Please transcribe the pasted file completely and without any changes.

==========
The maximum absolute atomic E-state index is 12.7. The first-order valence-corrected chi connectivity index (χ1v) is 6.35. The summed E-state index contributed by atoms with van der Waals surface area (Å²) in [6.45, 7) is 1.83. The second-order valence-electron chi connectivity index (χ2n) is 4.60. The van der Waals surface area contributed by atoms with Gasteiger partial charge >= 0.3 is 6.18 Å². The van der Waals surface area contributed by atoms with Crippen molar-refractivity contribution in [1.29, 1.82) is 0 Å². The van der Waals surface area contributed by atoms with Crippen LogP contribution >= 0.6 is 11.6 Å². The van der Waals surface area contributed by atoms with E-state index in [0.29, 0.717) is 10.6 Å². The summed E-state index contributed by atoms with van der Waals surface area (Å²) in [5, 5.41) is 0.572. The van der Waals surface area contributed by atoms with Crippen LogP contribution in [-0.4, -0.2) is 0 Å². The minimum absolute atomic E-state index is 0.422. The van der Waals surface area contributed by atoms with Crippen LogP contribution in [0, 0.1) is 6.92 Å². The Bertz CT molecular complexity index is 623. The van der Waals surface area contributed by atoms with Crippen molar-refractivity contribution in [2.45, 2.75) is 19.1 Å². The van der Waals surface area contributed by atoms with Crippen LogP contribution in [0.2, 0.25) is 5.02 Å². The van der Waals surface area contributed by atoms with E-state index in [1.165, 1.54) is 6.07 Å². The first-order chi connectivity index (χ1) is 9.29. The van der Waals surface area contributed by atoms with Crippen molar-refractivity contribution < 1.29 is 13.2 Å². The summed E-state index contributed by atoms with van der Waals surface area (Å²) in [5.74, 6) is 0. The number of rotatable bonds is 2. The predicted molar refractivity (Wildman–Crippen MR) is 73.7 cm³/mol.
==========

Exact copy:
The maximum absolute atomic E-state index is 12.7. The first-order valence-corrected chi connectivity index (χ1v) is 6.35. The summed E-state index contributed by atoms with van der Waals surface area (Å²) in [6.45, 7) is 1.83. The second-order valence-electron chi connectivity index (χ2n) is 4.60. The van der Waals surface area contributed by atoms with Gasteiger partial charge >= 0.3 is 6.18 Å². The van der Waals surface area contributed by atoms with Crippen molar-refractivity contribution in [1.29, 1.82) is 0 Å². The van der Waals surface area contributed by atoms with Crippen LogP contribution >= 0.6 is 11.6 Å². The van der Waals surface area contributed by atoms with E-state index in [0.29, 0.717) is 10.6 Å². The summed E-state index contributed by atoms with van der Waals surface area (Å²) in [5, 5.41) is 0.572. The van der Waals surface area contributed by atoms with Crippen LogP contribution in [-0.4, -0.2) is 0 Å². The minimum absolute atomic E-state index is 0.422. The van der Waals surface area contributed by atoms with Crippen LogP contribution in [0, 0.1) is 6.92 Å². The Bertz CT molecular complexity index is 623. The van der Waals surface area contributed by atoms with Crippen molar-refractivity contribution in [2.45, 2.75) is 19.1 Å². The van der Waals surface area contributed by atoms with Crippen LogP contribution in [0.2, 0.25) is 5.02 Å². The van der Waals surface area contributed by atoms with E-state index in [1.165, 1.54) is 6.07 Å². The first-order chi connectivity index (χ1) is 9.29. The van der Waals surface area contributed by atoms with Crippen molar-refractivity contribution < 1.29 is 13.2 Å². The summed E-state index contributed by atoms with van der Waals surface area (Å²) in [5.74, 6) is 0. The number of rotatable bonds is 2. The predicted molar refractivity (Wildman–Crippen MR) is 73.7 cm³/mol.